Government plan to tackle climate change is laudable but lacks specifics
AS governments across the world finally begin to take the threat of climate change seriously, Leo Varadkar and his administration have published a lengthy and highly ambitious strategy aimed at dramatically reducing the pollution generated by Ireland. It is a laudable document – and one that is long overdue – but it is lacking in specifics and it remains difficult to see how all of its lofty ambitions can be fulfilled in the relatively short time frame set out in the strategy.
If the plan was to be enacted in full, it will affect every single aspect of people’s daily lives, from the houses we live in to the cars we drive and the food we eat.
Right now, Ireland is 85 per cent dependent on fossil fuels. The Government’s plan aims to cut Ireland’s net carbon emissions to zero by 2050.
To achieve this Mr Varadkar says that Government policy will initially aim to reduce Ireland’s greenhouse gas emissions by two per cent a year up to 2030.
So far so good, but according to the Environmental Protection Agency, Ireland is still set to fall far short of its carbon emission reduction targets between now and 2030 even if all of the Government’s proposals are enacted.
There is also the question of the plan’s impact on business and the simple cost and practicality of introducing some of its key measures.
Planned hikes in carbon taxes; a plan to bring parity to the cost of petrol and diesel and the proposal to force all fossil fuel cars off Irish roads by 2045, will have a significant impact on business and trade and are likely to face fierce opposition.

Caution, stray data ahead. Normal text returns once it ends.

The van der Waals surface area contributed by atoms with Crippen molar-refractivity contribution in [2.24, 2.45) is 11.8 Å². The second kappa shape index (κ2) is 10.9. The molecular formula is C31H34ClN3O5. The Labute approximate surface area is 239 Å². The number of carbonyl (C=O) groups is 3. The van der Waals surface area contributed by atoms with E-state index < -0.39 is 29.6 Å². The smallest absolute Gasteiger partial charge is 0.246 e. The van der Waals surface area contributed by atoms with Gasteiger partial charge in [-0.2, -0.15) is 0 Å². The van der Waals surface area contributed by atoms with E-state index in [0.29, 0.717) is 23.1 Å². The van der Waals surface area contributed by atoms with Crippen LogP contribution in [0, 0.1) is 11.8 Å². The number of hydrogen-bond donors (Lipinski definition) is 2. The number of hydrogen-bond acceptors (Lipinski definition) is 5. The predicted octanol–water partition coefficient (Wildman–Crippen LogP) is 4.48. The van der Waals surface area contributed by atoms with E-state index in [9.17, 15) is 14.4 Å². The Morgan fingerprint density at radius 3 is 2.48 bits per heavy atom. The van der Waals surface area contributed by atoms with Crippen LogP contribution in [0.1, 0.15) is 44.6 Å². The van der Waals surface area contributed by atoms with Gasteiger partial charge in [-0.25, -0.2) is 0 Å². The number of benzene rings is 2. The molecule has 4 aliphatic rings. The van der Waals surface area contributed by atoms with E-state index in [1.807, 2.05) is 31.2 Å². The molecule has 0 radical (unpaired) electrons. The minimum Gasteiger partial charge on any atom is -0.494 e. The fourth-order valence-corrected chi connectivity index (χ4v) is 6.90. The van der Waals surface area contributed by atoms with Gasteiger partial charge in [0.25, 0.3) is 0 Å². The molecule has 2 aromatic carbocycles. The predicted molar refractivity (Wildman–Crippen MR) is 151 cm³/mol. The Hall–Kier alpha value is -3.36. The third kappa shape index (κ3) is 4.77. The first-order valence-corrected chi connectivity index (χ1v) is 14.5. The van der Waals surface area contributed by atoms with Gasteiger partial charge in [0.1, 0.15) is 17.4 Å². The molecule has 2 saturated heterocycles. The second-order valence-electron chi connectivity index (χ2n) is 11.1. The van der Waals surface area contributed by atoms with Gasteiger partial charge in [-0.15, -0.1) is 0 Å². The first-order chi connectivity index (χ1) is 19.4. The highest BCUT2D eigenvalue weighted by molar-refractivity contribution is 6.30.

In order to rid Ireland of fossil fuel cars and get people into electric or zero emission vehicles, the Government plan is to install a charging network that can cater for 800,000 vehicles by 2030.
That will involve every local authority providing 200 new on street charging points every year between now and 2030.
It’s certainly a worthy plan but is it really achievable? Even the quickest glance at the farrago surrounding the national broadband roll out – and its spiralling costs – would suggest it will pose massive and costly problems.
While there are problems with the plan it does contain some measures that are definitely doable. Plans for congestion charges and banning fossil fuel vehicles from urban centres have worked elsewhere and can certainly work here too.
So too can plans to renovate and retrofit homes to make them more efficient and environmentally friendly and the proposal to encourage people to generate their own power and sell it back to the national grid.
The possible introduction of ‘single use plastic’ tax, similar to the plastic bag levy, would also seem to be a no brainer.
Only the most ardent climate change denier will insist this plan is unnecessary. The challenge now is for the Government to get its ambitious – and potentially very expensive – plan over the line.
To do that people will need to hear far less ambitious but insubstantial pledges and far more specific details.